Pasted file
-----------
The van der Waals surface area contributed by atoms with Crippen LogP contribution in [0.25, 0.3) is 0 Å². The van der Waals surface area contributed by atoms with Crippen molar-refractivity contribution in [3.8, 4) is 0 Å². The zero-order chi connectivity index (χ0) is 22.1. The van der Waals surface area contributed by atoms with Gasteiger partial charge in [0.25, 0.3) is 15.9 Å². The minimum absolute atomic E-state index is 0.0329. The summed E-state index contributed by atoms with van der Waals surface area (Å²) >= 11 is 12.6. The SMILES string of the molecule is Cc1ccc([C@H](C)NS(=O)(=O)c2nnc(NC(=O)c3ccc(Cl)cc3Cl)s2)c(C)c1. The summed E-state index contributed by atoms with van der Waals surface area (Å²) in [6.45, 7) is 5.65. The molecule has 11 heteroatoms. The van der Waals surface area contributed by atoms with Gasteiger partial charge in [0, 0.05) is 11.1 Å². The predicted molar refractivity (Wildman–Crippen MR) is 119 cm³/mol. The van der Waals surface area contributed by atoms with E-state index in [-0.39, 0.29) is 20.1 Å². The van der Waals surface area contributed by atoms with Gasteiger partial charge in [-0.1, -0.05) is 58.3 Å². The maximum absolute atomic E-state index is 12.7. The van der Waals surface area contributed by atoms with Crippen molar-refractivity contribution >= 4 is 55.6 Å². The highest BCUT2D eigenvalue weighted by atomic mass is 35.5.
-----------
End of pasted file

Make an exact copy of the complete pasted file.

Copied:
The van der Waals surface area contributed by atoms with Crippen LogP contribution in [0.25, 0.3) is 0 Å². The van der Waals surface area contributed by atoms with Crippen molar-refractivity contribution in [3.8, 4) is 0 Å². The zero-order chi connectivity index (χ0) is 22.1. The van der Waals surface area contributed by atoms with Gasteiger partial charge in [0.25, 0.3) is 15.9 Å². The minimum absolute atomic E-state index is 0.0329. The summed E-state index contributed by atoms with van der Waals surface area (Å²) >= 11 is 12.6. The SMILES string of the molecule is Cc1ccc([C@H](C)NS(=O)(=O)c2nnc(NC(=O)c3ccc(Cl)cc3Cl)s2)c(C)c1. The summed E-state index contributed by atoms with van der Waals surface area (Å²) in [6.45, 7) is 5.65. The molecule has 11 heteroatoms. The van der Waals surface area contributed by atoms with Gasteiger partial charge in [0, 0.05) is 11.1 Å². The predicted molar refractivity (Wildman–Crippen MR) is 119 cm³/mol. The van der Waals surface area contributed by atoms with E-state index in [-0.39, 0.29) is 20.1 Å². The van der Waals surface area contributed by atoms with Gasteiger partial charge in [-0.1, -0.05) is 58.3 Å². The maximum absolute atomic E-state index is 12.7. The van der Waals surface area contributed by atoms with Crippen molar-refractivity contribution >= 4 is 55.6 Å². The highest BCUT2D eigenvalue weighted by atomic mass is 35.5.